As a busy mother-of-four, Anna was fed up with multiple clothes changes and having her washing machine working overtime every day. So after searching high and low for quality outdoor clothes that didn't cost an arm and a leg, she found what she was looking for on a trip back to Sweden. 'We now have our own range of 'Rainbusters', dungarees, jackets and wellies that are 100% waterproof, colourful and durable. These clothes fit the bill perfectly for the cold, damp, snowy conditions we are experiencing at the moment and are flying off the shelves. I'm like Father Christmas with bag loads of parcels in the post office everyday.'

Anna Cannon's success today is well-earned and deserved, not just because of her hard work and determination but also her emotional strength and her ability to overcome appalling family tragedy and illness to remain one of the most upbeat, positive and enthusiastic people anyone could meet.

Born in 1969 in Uppsala in Sweden, Anna was just nine years old and her brother Carl, seven, when their father, a journalist with Swedish Television left them and their mother. They family moved to the middle of the country to be near their gandparents who lived in a large castle on the outskirts of Linkoping.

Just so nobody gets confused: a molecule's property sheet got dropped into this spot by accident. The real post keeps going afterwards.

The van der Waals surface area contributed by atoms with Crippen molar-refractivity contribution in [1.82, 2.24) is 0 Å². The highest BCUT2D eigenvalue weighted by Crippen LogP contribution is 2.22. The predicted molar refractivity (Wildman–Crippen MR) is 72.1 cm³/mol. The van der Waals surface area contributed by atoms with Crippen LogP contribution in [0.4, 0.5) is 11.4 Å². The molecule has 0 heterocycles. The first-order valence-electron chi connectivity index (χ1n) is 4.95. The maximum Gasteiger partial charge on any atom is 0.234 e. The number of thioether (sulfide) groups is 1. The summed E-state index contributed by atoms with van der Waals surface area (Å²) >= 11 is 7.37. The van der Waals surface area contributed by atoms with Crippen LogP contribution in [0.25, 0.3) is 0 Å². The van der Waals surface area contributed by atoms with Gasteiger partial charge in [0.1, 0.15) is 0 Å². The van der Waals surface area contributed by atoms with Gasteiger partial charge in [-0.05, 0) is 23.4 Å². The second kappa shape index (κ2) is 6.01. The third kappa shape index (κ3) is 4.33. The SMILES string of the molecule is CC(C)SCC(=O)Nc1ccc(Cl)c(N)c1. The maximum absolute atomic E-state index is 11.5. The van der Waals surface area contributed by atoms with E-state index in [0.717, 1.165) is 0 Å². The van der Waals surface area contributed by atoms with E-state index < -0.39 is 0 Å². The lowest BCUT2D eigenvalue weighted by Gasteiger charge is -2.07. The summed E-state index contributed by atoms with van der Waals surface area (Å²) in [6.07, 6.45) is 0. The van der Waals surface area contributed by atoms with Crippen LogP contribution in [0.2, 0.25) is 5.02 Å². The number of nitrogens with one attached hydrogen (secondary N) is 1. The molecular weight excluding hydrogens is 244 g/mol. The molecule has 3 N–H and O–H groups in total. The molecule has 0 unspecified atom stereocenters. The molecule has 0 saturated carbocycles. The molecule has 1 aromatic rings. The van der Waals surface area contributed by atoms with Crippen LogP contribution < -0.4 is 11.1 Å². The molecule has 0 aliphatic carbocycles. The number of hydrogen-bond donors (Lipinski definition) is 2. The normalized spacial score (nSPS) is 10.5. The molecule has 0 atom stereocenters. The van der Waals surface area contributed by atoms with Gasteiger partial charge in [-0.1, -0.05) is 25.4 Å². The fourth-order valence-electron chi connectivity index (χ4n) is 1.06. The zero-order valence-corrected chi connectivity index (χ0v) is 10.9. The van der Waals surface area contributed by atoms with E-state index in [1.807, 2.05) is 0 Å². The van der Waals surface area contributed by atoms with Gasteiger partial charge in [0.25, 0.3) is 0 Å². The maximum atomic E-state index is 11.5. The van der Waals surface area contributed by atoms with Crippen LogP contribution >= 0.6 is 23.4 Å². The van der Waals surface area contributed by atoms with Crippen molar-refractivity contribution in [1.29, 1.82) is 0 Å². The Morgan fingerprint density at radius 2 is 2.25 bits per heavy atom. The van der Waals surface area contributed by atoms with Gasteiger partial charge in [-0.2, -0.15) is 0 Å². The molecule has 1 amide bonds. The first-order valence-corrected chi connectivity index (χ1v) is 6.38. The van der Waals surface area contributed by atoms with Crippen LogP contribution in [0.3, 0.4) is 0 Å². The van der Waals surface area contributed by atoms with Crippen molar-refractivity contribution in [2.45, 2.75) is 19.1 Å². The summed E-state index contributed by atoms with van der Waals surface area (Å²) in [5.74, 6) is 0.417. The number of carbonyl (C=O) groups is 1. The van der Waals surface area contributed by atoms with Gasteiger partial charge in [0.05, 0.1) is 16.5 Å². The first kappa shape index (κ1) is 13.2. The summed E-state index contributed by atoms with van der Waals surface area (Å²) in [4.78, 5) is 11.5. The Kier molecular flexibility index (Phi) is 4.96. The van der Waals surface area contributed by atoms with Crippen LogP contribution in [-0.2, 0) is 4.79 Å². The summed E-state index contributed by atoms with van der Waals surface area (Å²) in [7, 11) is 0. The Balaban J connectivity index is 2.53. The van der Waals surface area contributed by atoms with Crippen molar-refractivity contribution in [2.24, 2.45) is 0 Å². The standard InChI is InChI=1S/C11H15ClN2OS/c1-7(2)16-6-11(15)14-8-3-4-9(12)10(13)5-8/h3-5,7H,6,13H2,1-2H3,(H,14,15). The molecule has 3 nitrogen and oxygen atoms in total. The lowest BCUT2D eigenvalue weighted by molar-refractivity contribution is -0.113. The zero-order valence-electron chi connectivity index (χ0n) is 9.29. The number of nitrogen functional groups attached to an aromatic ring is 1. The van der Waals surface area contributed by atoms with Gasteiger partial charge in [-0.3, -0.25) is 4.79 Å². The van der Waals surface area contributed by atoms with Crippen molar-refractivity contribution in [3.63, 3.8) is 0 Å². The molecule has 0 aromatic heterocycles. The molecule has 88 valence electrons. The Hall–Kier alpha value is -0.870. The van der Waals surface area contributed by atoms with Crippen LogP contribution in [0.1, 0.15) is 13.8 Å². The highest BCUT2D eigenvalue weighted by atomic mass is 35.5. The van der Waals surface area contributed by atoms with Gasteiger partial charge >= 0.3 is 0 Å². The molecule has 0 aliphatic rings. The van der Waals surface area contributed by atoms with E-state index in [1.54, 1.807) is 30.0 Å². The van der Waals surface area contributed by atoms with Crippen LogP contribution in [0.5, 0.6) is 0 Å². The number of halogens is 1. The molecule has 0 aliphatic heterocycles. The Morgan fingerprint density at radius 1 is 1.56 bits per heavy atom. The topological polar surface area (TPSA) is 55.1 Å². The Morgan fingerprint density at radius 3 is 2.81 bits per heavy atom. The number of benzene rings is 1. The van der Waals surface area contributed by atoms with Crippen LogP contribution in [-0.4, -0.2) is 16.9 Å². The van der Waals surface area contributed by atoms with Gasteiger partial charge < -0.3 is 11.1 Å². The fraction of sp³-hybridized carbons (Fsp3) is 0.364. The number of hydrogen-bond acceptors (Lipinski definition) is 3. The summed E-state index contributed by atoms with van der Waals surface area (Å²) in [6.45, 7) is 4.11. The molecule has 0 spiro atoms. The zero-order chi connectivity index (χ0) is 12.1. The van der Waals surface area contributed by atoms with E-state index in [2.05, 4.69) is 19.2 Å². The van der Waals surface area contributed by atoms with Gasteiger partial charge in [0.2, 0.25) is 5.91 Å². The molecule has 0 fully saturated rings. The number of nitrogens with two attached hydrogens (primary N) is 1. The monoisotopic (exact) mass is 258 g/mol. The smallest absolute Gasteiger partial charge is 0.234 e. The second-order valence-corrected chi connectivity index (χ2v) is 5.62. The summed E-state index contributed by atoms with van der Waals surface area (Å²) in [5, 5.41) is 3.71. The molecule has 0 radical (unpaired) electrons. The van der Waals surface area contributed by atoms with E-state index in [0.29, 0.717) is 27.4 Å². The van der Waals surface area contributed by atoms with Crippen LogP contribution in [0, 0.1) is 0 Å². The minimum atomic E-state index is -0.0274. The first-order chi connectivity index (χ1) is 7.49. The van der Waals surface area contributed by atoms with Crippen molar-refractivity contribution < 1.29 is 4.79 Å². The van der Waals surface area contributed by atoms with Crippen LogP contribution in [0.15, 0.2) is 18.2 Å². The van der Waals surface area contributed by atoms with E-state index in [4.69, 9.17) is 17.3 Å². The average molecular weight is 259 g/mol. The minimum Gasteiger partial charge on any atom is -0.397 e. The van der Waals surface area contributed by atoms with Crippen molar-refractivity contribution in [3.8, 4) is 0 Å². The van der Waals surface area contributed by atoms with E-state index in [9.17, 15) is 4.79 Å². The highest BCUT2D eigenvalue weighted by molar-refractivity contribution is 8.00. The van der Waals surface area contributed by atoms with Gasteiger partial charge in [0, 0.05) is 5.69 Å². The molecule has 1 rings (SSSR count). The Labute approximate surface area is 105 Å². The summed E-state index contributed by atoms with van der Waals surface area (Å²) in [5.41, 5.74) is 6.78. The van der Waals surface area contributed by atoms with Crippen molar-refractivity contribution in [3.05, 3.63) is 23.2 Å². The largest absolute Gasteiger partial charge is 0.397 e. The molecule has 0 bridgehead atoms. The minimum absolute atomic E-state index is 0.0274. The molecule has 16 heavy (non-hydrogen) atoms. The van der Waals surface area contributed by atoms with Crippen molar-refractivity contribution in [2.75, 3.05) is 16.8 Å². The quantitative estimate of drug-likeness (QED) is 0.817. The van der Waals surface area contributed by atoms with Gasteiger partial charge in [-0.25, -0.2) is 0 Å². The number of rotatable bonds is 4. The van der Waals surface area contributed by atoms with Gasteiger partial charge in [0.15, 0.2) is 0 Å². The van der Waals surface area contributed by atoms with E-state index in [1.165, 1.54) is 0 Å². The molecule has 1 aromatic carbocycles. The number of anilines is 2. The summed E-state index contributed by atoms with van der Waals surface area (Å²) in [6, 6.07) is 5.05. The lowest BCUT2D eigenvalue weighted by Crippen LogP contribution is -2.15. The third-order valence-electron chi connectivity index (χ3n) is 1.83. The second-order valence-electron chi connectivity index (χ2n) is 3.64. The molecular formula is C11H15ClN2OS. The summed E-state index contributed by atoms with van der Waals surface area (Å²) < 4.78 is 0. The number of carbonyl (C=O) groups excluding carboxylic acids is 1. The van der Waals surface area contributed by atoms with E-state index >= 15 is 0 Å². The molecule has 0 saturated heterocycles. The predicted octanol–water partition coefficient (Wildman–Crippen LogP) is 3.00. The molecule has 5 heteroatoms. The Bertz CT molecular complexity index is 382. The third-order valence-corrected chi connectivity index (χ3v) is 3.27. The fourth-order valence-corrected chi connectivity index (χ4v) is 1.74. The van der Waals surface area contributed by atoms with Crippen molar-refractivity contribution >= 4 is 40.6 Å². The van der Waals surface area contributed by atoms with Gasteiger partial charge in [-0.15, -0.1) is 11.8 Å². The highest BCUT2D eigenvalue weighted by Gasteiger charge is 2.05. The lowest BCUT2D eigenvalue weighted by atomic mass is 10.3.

'We took our Dad leaving us very badly especially my younger brother. Mum brought us up as a single mother but in a way we had a privileged upbringing visiting our grandparents in their charming castle which is still there today and is now a museum. My grandfather was a gymnast who represented Sweden in the 1936 Olympics and was really like a dad to me. We spent a lot of time in the countryside as kids. In Ireland, I miss the focus on the outdoors that we have in Sweden where families go ice skating on the lakes together and bring hot drinks and a picnic with them. I don't think we do enough outdoor activities here, especially in the winter.

'When I think back on my childhood, I realise that my children, Molly (12), Patrick (4), Sean and Maisie (2) are so lucky to grow up with two parents who love them and are around them all the time.'

Anna also loved music growing up and at 15 joined a rock band with five other girls called Group 6 playing gigs locally in her area. 'I played the electric guitar. I loved being in the band, it was a great time. I can still bring out my inner "rock chic" when I want.'